What is Conversion?

conversion defined

Hi there, Aubrey Here,

You can probably imagine that being an expat from the States to Europe has a lot of conversions in it – Fahrenheit to Celsius, inches to centimeters, miles to kilometers, pounds to kilos – I’m going to stop, this list stresses me out. 

The point it, sometimes I feel like I can spend all day going from one type of number to another one—that’s conversion.

Conversion is also something we mention a lot in business—which is what we’re doing here today, not just talking about the woes of living with consistent math problems.

Because the term is necessarily nebulous, I wanted to give you a clear way to think about how to apply it to your business, how to think about conversion in your business, and why it’s important.

What is Conversion in Business?

This is probably something you already know, but when it comes to business the term “conversion” can mean two different things:

1 – to change something into something else.
2 – to complete the goal of #1. ← this is actually more connected to “conversion rate” but you’ll often hear this term used to convey the completion of a goal.

Either way, it’s a quantifiable piece of information that gives you insight into a target and helps you make bigger picture decisions.

We prefer to work with conversion rates, rather than raw numbers when we make decisions.

Courtney’s Take on Conversion

What is Conversion Rate and Why Use it?

A good conversion rate definition is: the percentage of how much change happened.

It tells you at what rate you’re completing your goal.

The rate is important to take into consideration because the raw number can fool you. For example, if you have 1000 optins to your lead generation campaign, you would probably be really excited – but that’s just a number by itself, it doesn’t actually say how well the lead generation campaign went – dig deeper.

So you learn that 100,000 people saw your lead gen campaign. Now you know that only 1000 out of 100,000 people opted in—and you can calculate your conversion rate ( [1000 / 100,000] * 100), which is shown in a percentage as 1%.

That’s less exciting, but now you know you need to optimize your lead generation campaign for better results, rather than just being excited and letting your lead gen go on with 1% conversion rate.

In short – using the conversion rate helps you make better decisions overall for your business. 

How to Think About it in Your Business

The conversion rate you’re measuring is going to be similar to data collection—the answer depends on the question.

Most of the time when we talk broadly about conversion rate in business, we’re interested in the conversion of traffic to your website into sales on your website because this is one of the most important overarching goals you have as a business.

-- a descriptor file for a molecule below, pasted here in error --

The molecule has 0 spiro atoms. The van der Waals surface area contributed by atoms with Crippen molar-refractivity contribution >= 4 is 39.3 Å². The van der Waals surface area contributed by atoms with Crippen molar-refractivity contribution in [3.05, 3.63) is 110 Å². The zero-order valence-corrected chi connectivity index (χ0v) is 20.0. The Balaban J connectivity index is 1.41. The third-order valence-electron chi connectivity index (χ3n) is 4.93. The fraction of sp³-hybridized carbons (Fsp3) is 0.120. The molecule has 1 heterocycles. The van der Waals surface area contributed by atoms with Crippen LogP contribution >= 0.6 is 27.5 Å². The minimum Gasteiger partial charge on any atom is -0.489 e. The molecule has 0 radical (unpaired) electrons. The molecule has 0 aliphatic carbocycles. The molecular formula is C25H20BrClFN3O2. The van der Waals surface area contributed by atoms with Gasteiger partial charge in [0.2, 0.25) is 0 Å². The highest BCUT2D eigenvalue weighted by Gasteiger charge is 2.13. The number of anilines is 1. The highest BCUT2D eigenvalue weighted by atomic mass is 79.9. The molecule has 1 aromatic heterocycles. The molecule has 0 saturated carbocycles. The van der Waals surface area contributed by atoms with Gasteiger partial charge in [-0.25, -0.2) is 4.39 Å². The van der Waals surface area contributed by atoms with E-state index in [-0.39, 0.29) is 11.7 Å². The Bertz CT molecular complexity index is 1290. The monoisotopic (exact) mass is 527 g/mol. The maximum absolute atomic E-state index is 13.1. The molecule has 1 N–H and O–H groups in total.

But, we can also talk about it in terms of things like: conversion rate of an opt-in page, Facebook like conversion rate, lead generation rate, conversion rate of ads, or any other initiative that is focused on transformation.

Think of the conversion rates you’re working with as a measure of how you’re doing on the various initiatives you have.  They serve really well as indicators for whether you should push for more traffic, focus on optimization, or kill an initiative all together.

This is especially important as business owners because we tend to be super biased towards keeping the initiatives we like (read: all of them) and we tend to make decisions/set priorities based on what we like rather than what works.

Conversion Rate Tells You What Works

When it comes to building a business, we have to be ruthless as entrepreneurs.

In the beginning we take the long hours and the pay cut to build up the legacy we want to leave behind.

Every detail feels important.
Everything is a priority.
Every decision is make or break.
Everything is personal.

Frankly – it’s emotional and monetary chaos.

Focusing on the rate of conversion in your initiatives makes it easier to know what’s important and how to set up your priorities so you can actually focus on making things better in your company. It also places a barrier between what you like and what you do because your conversion rate objectively shows you what works. It helps you remove the personal ups and downs from your business so that you can stay steady and focused evenly.

Conversion Rate is a Big Deal

Your conversion rate is your bottom line, your source power, your ability to continue pushing forward.

If you don’t convert:

  • Scrollers into lurkers
  • Lurkers into likes
  • Likes into browsers
  • Browsers into subscribers
  • Subscribers into buyers

You’re not going to make money with your business.

Each of those individual transformations is a step that you have to be continually working on to keep up the sales on your site. When you break it down into steps, and look at how each of these initiatives converts separately, you’ll be able to see where the weak links or missteps are in your pipeline. You’ll know what to fix to get your conversion funnel up and rolling better than ever.

You have at least 103 decisions to make today as a business owner. Do yourself a favor and follow your conversion rate to find what works for your company and where you need to focus on optimization.

Remember: 100 sales from 1000 people (10%) is a lot better than 100 sales from 10,000 people (1%).

Do you focus on conversion rate? Tell us in the comments below.

Photo by Suzanne D. Williams on Unsplash
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